Test pilots and flight test engineers are an amazing and interesting group of people. But they are deadly serious about their work because focus and attention to detail preserves not only their lives, but those who go aloft in the aircraft they are testing. Some aspects of certification flight tests can be eternally boring. Tests for function and reliability and extended ops, or ETOPS, for example, can involve flights lasting 15 hours or more.
My only experience with long duration flight was the 17-hour confinement, not counting the Alaskan fuel stop, in a stretch DC-8 with max density seating. It carried me, and the hefty Air Force and Army sergeants on my left and right, to Asia in 1975. Aside from better, more comfortable seats, I can’t imagine the willpower it takes to focus on precisely flying the data points and monitoring the data.
Then I found Randy’s Journal, that’s Randy Tinseth, VP of marketing for Boeing Commercial Airplane. How much fun would it be to use a 747-8 Freighter to scribe on a FlightAware map a “747” that covered 15 states stretching east from Washington to Wisconsin and south to California, New Mexico, and Texas? From Paine Field, the 17-hour function and reliability test flight had to go somewhere, so why not have fun with it?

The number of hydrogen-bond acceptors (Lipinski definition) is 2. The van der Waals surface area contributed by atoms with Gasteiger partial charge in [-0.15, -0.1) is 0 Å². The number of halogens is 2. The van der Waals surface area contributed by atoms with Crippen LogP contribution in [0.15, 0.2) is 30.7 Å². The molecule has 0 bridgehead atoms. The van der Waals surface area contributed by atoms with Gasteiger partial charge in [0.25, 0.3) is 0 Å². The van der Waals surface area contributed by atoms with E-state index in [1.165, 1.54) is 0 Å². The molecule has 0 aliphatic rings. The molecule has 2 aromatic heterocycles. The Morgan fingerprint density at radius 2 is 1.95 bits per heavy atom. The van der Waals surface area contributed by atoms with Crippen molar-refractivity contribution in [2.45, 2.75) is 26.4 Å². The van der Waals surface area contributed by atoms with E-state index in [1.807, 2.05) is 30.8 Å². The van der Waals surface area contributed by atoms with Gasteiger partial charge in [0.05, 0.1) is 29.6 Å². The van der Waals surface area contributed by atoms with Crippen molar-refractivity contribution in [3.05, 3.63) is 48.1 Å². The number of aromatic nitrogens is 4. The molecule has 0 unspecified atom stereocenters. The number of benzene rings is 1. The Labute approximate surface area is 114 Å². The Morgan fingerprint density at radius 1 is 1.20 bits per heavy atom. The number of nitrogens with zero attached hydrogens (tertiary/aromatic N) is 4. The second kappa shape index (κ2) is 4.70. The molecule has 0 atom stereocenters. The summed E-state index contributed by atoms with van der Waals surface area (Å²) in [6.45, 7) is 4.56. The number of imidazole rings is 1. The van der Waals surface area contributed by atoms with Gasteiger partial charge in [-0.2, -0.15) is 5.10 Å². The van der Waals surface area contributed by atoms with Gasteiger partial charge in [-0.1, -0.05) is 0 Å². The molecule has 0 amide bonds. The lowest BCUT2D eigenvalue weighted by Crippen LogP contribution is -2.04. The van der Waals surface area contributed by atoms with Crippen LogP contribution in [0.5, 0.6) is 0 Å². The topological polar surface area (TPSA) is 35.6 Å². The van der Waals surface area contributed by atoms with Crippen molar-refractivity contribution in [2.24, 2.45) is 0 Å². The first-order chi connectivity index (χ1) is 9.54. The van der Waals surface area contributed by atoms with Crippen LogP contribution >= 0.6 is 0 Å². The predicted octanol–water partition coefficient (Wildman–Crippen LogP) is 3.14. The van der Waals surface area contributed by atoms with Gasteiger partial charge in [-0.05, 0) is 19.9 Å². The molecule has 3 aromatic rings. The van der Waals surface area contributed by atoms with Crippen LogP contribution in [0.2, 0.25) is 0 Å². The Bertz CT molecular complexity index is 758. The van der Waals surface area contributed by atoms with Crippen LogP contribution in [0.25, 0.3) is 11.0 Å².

Not to be outdone, the flight test crew of the 747-8 Intercontinental had an 18-hour ETOPS test flight to plan, and they figured it would be just enough time to fly over every one of the lower 48 states. This time they tracked their route on a Google Earth map. The test “helps determine how far the airplane will be able to travel from a suitable diversion airport,” Randy wrote, adding, “After the Intercontinental returned to Everett, it still had more than two and a half hours worth of fuel left.”
And to fill the downtime on that flight, one of the flight test analysis engineers walked a half-marathon. “In 15 minute increments, she circled a 225 foot loop around the aft section of the airplane—310 times.” Oh, what I would not have given for that opportunity back in the day. –Scott Spangler